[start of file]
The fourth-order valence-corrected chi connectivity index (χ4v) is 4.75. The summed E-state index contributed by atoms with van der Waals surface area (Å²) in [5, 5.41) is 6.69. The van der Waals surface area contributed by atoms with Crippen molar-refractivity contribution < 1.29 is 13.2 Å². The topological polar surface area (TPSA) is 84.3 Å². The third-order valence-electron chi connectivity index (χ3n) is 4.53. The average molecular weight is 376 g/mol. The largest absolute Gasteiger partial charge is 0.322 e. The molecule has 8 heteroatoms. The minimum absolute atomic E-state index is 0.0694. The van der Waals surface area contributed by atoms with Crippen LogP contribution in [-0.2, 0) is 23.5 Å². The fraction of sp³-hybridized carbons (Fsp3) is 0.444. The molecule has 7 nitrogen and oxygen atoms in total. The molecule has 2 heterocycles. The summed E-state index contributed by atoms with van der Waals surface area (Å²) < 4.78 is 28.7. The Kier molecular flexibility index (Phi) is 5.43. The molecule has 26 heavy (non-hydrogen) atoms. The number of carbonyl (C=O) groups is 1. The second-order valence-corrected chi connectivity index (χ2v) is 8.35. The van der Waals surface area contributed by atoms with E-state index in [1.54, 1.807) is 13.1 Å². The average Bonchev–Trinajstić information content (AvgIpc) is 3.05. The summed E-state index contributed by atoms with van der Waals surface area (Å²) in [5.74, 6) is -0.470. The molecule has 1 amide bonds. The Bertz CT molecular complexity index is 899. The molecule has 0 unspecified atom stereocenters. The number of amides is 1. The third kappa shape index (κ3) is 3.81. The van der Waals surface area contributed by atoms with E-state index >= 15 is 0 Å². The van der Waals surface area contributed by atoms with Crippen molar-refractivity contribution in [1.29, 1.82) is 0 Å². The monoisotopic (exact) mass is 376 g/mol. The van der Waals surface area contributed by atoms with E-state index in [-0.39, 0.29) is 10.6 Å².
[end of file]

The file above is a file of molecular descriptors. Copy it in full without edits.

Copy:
The fourth-order valence-corrected chi connectivity index (χ4v) is 4.75. The summed E-state index contributed by atoms with van der Waals surface area (Å²) in [5, 5.41) is 6.69. The van der Waals surface area contributed by atoms with Crippen molar-refractivity contribution < 1.29 is 13.2 Å². The topological polar surface area (TPSA) is 84.3 Å². The third-order valence-electron chi connectivity index (χ3n) is 4.53. The average molecular weight is 376 g/mol. The largest absolute Gasteiger partial charge is 0.322 e. The molecule has 8 heteroatoms. The minimum absolute atomic E-state index is 0.0694. The van der Waals surface area contributed by atoms with Crippen LogP contribution in [-0.2, 0) is 23.5 Å². The fraction of sp³-hybridized carbons (Fsp3) is 0.444. The molecule has 7 nitrogen and oxygen atoms in total. The molecule has 2 heterocycles. The summed E-state index contributed by atoms with van der Waals surface area (Å²) < 4.78 is 28.7. The Kier molecular flexibility index (Phi) is 5.43. The molecule has 26 heavy (non-hydrogen) atoms. The number of carbonyl (C=O) groups is 1. The second-order valence-corrected chi connectivity index (χ2v) is 8.35. The van der Waals surface area contributed by atoms with E-state index in [1.54, 1.807) is 13.1 Å². The average Bonchev–Trinajstić information content (AvgIpc) is 3.05. The summed E-state index contributed by atoms with van der Waals surface area (Å²) in [5.74, 6) is -0.470. The molecule has 1 amide bonds. The Bertz CT molecular complexity index is 899. The molecule has 0 unspecified atom stereocenters. The number of amides is 1. The third kappa shape index (κ3) is 3.81. The van der Waals surface area contributed by atoms with E-state index >= 15 is 0 Å². The van der Waals surface area contributed by atoms with Crippen molar-refractivity contribution in [1.29, 1.82) is 0 Å². The monoisotopic (exact) mass is 376 g/mol. The van der Waals surface area contributed by atoms with E-state index in [-0.39, 0.29) is 10.6 Å².